Extraordinary original EKG-style readout that monitored Pilot John Glenn's heartbeat, respiration, and spacecraft forces at Cape Canaveral during his Mercury-Atlas 6 flight aboard the Friendship 7 on February 20, 1962, measuring approximately 106″ x 16″ (about 9 feet by 1 and 1/3 feet), contemporaneously annotated at the bottom in orange crayon: "Mercury Orbit Shot…John Glenn Astronat [sic], Launch of Friendship 7 by Atlas Booster, Feb 20, 1962." The five lines track the capsule forces "Pitch" and "Yaw," "Respiration," "Heart (LV)," "Heart (RV)," and "G Force." The course of the readout bears annotations during the launch which indicate the time and key events, ranging from "T-18 sec from Launch" to "Payload Separates from Atlas." In between these are the flight's milestones: "Booster Engines Cut Off," "Booster Section Dropped Off 1st Stage," "Sustainer Engine Shut Off," and "Vernier Engines Shut Off." Rolled and in very good condition, with scattered creasing, a few tears, and larger areas of loss to the fragile paper which have been professionally restored and reinforced. Original documents from the Mercury Program are extremely rare.
The consignor notes: "The owner's maternal uncle, Jack Farris, was a technician at NASA during launch. He lived in a town called Rockledge, FL, at the time. During the launch, as paper bunched in the printer, someone tore it out of the printer and threw it out. Jack saved it and later gave it to his sister, Julie (nee Farris) Bennett, who passed it on to her daughter, Janice (Bennett) Molinelli. The owner remembers taking it to grade school for a ‘show and tell.’ She remembers their cat jumping on the document and tearing it (cause of the tears)."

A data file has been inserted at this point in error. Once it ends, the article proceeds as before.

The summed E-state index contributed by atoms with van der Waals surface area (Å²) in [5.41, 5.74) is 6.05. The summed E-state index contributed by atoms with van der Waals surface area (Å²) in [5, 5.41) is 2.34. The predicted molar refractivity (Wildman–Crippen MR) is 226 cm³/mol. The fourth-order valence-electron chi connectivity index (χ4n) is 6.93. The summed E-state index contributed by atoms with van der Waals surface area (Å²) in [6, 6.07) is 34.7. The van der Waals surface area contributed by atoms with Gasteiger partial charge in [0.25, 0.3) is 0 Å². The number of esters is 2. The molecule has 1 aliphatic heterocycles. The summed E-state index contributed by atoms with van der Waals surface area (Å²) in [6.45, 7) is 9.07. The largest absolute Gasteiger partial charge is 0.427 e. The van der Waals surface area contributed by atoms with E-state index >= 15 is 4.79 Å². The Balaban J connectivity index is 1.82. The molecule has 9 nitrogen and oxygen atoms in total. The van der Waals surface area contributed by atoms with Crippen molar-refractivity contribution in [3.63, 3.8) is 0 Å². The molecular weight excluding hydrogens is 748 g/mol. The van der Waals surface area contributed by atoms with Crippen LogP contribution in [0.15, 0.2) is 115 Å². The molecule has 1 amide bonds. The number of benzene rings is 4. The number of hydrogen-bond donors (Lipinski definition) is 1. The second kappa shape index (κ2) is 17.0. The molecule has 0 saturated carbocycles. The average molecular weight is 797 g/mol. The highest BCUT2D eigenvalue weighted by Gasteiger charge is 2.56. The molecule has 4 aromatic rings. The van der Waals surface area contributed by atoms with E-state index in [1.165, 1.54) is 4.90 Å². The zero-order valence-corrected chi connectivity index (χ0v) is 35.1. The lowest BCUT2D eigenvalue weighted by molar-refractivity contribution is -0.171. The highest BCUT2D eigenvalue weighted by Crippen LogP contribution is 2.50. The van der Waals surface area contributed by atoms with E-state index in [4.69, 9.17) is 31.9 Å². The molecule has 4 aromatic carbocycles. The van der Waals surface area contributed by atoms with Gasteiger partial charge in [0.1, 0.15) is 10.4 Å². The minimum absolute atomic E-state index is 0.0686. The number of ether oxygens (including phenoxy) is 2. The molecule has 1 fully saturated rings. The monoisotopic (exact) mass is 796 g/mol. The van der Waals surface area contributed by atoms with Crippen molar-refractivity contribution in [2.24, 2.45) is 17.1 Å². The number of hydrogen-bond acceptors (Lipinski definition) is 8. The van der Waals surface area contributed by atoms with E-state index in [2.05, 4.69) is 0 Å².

This remarkable, one-of-a-kind document chronicles the launch of America's first orbital spaceflight in a tangible manner. Astronaut John Glenn's pulse rose to a relatively modest 110 beats per minute at launch. As the spacecraft passed through max q—maximum dynamic pressure—the point at which the airframe undergoes maximum mechanical stress—Glenn reported, 'It's a little bumpy about here.' This 'bumpiness' is witnessed in the jagged peaks and valleys on this chart, as the mission's elapsed time passes from around "+60 Sec" to "+120 Sec." After reaching max q, the flight smoothed out, and at 2 minutes and 14 seconds after launch, the booster engines cut off and dropped away—as annotated in the right margin of this chart. Three minutes later, the payload—Glenn's Friendship 7 capsule—separated from the Atlas and was inserted into Earth orbit. Glenn made three successful orbits of Earth before safely splashing down in the North Atlantic.
Terms and abbreviations used in our descriptions.